Catégorie : News, OpinionDans cet article : apologies, Canada, Indigenous peoples, papal visit, Pope Francis, Reconciliation


Salt + Light doc captures spirit of Indigenous visit to Rome

Indigenous delgation at an audience with Pope Francis in Rome from Salt + Light's 'Walking Together' documentary

Teeing up the historic Papal Visit to Canada from July 24-29, Salt and Light Media Foundation unveiled a 59-minute documentary entitled Walking Together on July 17, chronicling the landmark meetings hosted at the Vatican between Pope Francis and representatives of Canada’s Indigenous Peoples in March and April.

Fr. Alan Fogarty, SJ, CEO and executive producer of Salt + Light Media, said his team’s passion to record this momentous summit kindled instantly after the news came out that ambassadors from the Assembly of First Nations, Métis National Council and Inuit Tapiriit Kanatami would travel to Rome.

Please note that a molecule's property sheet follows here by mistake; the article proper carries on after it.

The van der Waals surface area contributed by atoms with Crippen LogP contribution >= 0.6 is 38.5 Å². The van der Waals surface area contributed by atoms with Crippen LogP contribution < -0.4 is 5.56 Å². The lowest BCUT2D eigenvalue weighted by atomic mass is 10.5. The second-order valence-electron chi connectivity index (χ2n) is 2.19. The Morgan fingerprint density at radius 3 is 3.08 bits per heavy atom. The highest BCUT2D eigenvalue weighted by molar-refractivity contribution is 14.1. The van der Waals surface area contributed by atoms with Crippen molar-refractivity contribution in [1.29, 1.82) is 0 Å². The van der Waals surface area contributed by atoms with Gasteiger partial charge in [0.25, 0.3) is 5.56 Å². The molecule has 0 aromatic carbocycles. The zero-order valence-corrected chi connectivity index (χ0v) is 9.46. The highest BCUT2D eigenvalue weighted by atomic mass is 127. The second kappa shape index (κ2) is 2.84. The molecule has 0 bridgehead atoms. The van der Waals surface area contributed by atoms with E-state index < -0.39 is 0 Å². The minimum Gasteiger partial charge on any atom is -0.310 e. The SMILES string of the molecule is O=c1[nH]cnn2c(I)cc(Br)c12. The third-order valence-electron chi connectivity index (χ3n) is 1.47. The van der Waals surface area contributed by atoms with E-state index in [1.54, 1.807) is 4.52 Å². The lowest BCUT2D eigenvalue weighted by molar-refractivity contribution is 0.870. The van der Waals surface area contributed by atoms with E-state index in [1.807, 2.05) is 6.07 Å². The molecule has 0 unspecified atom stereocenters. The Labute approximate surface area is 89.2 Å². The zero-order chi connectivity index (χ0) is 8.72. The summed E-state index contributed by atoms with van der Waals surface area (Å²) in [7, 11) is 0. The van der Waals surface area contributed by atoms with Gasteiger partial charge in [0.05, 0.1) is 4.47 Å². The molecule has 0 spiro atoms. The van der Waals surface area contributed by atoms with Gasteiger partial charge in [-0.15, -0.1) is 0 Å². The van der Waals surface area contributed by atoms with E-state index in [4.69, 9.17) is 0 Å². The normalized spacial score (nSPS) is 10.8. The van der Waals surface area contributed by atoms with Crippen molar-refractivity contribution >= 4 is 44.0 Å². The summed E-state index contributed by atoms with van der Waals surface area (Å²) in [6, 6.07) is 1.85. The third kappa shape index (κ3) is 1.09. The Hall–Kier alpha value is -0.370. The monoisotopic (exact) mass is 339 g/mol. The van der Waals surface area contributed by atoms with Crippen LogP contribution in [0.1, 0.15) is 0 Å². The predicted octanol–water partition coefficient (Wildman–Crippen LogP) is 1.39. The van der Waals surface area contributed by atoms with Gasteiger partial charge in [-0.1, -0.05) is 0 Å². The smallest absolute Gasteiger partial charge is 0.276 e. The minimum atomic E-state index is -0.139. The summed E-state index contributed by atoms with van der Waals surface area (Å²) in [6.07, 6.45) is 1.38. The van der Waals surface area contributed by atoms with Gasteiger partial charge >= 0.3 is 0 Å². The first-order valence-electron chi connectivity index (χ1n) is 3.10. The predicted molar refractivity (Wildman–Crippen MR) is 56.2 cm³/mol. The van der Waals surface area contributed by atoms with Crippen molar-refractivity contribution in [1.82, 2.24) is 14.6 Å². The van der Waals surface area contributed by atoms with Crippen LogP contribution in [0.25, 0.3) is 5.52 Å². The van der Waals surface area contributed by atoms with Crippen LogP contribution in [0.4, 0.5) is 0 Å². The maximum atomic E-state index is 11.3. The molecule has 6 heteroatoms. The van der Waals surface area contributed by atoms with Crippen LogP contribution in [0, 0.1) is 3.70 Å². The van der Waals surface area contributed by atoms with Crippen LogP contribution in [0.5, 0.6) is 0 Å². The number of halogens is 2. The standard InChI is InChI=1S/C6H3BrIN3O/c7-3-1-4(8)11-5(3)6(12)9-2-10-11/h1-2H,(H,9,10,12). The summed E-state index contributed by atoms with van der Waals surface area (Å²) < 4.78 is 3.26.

“In the initial discussions when the news was coming out, we looked at ourselves and said, ‘where should we be? What should we be doing? What can we document in a way that will be helpful?’ This [documentary] is the best use of our resources as something that will help the Indigenous, the Church, the people of Canada and the Canadian government,” said Fogarty.
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Posted: July 20, 2022 • Permanent link: ecumenism.net/?p=12261
Categories: Catholic Register, ResourcesIn this article: documentary, Indigenous peoples, Reconciliation, Salt+Light Media
Transmis : 20 juillet 2022 • Lien permanente : ecumenism.net/?p=12261